Birthday Musings on Unity and Diversity

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Work in progress: a collection of 27 tea bowl paintings 3×9 against the studio wall

It’s Nov. 16th, my birthday, and it seems like the turmoil of the world keeps increasing. My last post of October 22 was written in what feels like a different world. I squint to see through the dust storm of “news” and opinions. It feels like every tiny part of my life is infiltrated by the sharp irritating grains of recent events. How does one remain focused? What must we do? Perhaps in some ways we are all challenged these days to stay on our paths or to leave our paths and find a new way forward.

My birthday gift to myself is to turn at least some of my attention back to my creative process and continue to explore its unfolding.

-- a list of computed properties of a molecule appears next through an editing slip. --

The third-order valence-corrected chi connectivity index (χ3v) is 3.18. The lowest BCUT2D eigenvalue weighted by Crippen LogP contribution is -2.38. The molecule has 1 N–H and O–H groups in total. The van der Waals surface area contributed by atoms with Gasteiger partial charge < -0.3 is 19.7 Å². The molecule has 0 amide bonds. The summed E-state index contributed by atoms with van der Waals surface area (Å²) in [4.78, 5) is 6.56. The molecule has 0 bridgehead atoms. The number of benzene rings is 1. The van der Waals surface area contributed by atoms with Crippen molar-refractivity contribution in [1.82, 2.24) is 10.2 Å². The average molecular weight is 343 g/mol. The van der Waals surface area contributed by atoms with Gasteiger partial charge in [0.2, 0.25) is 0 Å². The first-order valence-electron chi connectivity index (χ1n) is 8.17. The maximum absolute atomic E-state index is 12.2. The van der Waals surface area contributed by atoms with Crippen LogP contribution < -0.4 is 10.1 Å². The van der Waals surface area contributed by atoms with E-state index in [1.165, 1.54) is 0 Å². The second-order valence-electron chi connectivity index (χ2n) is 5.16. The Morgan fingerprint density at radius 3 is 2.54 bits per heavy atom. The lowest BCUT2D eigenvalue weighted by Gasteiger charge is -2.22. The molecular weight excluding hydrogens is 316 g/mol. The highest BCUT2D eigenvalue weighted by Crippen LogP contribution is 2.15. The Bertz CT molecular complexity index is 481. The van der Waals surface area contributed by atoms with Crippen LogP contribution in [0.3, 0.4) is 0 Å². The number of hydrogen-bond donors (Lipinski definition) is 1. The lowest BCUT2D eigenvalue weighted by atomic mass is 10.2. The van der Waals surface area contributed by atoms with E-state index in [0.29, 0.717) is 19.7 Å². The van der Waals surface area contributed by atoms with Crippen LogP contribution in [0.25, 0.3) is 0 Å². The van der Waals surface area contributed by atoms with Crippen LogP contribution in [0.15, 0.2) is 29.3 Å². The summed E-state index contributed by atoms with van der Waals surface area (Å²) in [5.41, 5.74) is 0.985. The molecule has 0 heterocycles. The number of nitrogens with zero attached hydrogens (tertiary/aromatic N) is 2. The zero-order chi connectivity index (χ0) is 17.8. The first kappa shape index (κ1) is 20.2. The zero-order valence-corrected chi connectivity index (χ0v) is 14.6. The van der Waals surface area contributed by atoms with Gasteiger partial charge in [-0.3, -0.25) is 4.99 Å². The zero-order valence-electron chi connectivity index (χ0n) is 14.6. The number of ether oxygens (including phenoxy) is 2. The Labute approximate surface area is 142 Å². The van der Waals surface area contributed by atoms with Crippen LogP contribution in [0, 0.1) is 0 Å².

In the studio I have stuck with my practice in spite of the distractions. I have continued to work steadily on tea bowl paintings of Marc Lancet’s tea bowls, and slowly something is starting to emerge out of “the place of unknowing” I was in back in early October. A line of six of these paintings turned into two lines of 12 of them and as the days went past, a whole collection was born. Now, like with my last series up at the pond, I realize I am making one piece of art rather than just a series of individual paintings. As I put them together they begin to make sense to me, to become coherent. Not rational sense really but intuitive sense. Most of my doubt has been replaced by fascination.